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Optical Imaging and Spectroscopy by David J. Brady

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SPECTROSCOPY

Parmi les appareils utilises en analyse spectrale, il est maintenant classique de distinguer, d'une part, les spectrometres, o le spectre est explore dans le temps, element par element et, d'autre part, les spectrographes qui permettent d'obtenir des informations simultanement sur tous les elements du spectre.

—A. Girard [93]

9.1 SPECTRAL MEASUREMENTS

A spectrometer analyzes the power spectral density S(ν) of an optical signal. Of course, optical signals are functions of space, time, and polarization as well as wavelength or frequency, but we limit our discussion in this chapter to instruments that measure the power spectral density in a single optical mode or the average spectral density over a range of modes, returning to the larger issue of spectral imaging [determination of S(r, ν)] in Section 10.6.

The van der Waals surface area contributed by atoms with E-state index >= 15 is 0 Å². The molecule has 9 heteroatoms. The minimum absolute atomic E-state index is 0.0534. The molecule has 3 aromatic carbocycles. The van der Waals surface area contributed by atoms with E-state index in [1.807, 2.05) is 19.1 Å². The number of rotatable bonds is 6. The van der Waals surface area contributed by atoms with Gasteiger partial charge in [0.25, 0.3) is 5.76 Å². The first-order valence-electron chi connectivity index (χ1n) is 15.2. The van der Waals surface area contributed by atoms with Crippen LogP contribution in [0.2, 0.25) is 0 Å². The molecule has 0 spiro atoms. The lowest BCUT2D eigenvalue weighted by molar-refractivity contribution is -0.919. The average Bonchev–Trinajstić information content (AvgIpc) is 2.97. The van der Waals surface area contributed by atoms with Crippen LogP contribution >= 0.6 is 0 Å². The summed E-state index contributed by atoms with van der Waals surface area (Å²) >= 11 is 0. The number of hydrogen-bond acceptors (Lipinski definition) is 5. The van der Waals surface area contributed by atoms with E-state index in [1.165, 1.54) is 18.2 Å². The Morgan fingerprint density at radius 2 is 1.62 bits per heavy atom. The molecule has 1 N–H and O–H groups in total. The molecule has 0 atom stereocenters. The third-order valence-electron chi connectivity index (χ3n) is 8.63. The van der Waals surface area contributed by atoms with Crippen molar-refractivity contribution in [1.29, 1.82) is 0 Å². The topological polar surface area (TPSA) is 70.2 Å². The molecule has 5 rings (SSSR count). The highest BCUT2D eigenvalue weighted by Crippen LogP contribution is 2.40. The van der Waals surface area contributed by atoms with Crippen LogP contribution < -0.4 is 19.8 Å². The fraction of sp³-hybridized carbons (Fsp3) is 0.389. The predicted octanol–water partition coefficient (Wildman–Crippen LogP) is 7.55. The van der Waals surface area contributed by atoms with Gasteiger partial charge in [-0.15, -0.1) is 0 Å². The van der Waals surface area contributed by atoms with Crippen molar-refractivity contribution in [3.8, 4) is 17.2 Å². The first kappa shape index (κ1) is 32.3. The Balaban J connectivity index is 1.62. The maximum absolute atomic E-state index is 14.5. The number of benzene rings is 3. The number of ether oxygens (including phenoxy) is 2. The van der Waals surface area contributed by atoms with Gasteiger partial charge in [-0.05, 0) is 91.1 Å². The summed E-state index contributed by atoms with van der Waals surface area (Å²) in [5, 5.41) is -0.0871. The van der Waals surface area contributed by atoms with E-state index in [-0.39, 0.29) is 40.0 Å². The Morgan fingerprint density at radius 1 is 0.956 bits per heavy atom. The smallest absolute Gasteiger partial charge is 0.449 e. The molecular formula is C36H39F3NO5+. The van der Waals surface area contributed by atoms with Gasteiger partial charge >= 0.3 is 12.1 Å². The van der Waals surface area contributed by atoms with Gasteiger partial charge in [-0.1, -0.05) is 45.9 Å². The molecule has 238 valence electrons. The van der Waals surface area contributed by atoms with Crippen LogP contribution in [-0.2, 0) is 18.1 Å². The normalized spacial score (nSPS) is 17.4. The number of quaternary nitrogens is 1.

Spectral information is isolated from optical signals by three mechanisms:

  • Spatial Dispersion. Dispersive elements, such as prisms and gratings, redirect refracting and diffracting waves as a function of wavelength. These elements are combined with spatial filters to produce spectrally informative spatial patterns. Sections 9.2 and 9.3 integrate the dispersive elements described in Chapter 4 in spectrometer designs. The most recent trend in dispersive spectrograph design focuses on the use of volume diffractive structures, such as photonic crystals, multiplex holograms, ...

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